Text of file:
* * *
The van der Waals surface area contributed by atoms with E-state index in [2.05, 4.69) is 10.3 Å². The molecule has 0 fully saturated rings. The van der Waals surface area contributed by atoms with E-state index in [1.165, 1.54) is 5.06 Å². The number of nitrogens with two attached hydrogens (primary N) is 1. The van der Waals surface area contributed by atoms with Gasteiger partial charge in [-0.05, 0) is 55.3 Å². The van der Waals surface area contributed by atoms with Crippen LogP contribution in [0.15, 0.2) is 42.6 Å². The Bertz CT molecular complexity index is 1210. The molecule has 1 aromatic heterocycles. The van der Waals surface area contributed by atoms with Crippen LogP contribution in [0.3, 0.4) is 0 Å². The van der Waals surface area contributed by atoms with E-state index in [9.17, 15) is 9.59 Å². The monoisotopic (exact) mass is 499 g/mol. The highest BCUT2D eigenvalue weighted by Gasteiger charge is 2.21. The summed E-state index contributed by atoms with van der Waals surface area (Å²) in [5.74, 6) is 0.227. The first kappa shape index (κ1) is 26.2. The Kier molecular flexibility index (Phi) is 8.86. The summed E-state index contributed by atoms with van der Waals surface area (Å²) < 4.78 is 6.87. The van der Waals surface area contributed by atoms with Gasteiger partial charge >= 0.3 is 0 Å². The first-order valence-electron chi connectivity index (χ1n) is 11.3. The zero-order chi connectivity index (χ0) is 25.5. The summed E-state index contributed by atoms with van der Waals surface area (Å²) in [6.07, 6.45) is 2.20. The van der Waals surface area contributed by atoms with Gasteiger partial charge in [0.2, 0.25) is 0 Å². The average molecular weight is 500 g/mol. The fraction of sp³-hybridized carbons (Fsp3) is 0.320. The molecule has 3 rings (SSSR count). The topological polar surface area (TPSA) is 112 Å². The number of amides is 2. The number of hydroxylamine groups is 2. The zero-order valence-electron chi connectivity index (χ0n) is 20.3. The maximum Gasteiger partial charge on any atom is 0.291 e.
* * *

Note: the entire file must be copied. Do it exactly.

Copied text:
The van der Waals surface area contributed by atoms with E-state index in [2.05, 4.69) is 10.3 Å². The molecule has 0 fully saturated rings. The van der Waals surface area contributed by atoms with E-state index in [1.165, 1.54) is 5.06 Å². The number of nitrogens with two attached hydrogens (primary N) is 1. The van der Waals surface area contributed by atoms with Gasteiger partial charge in [-0.05, 0) is 55.3 Å². The van der Waals surface area contributed by atoms with Crippen LogP contribution in [0.15, 0.2) is 42.6 Å². The Bertz CT molecular complexity index is 1210. The molecule has 1 aromatic heterocycles. The van der Waals surface area contributed by atoms with Crippen LogP contribution in [0.3, 0.4) is 0 Å². The van der Waals surface area contributed by atoms with E-state index in [9.17, 15) is 9.59 Å². The monoisotopic (exact) mass is 499 g/mol. The highest BCUT2D eigenvalue weighted by Gasteiger charge is 2.21. The summed E-state index contributed by atoms with van der Waals surface area (Å²) in [5.74, 6) is 0.227. The first kappa shape index (κ1) is 26.2. The Kier molecular flexibility index (Phi) is 8.86. The summed E-state index contributed by atoms with van der Waals surface area (Å²) < 4.78 is 6.87. The van der Waals surface area contributed by atoms with Gasteiger partial charge >= 0.3 is 0 Å². The first-order valence-electron chi connectivity index (χ1n) is 11.3. The zero-order chi connectivity index (χ0) is 25.5. The summed E-state index contributed by atoms with van der Waals surface area (Å²) in [6.07, 6.45) is 2.20. The van der Waals surface area contributed by atoms with Gasteiger partial charge in [0.2, 0.25) is 0 Å². The average molecular weight is 500 g/mol. The fraction of sp³-hybridized carbons (Fsp3) is 0.320. The molecule has 3 rings (SSSR count). The topological polar surface area (TPSA) is 112 Å². The number of amides is 2. The number of hydroxylamine groups is 2. The zero-order valence-electron chi connectivity index (χ0n) is 20.3. The maximum Gasteiger partial charge on any atom is 0.291 e.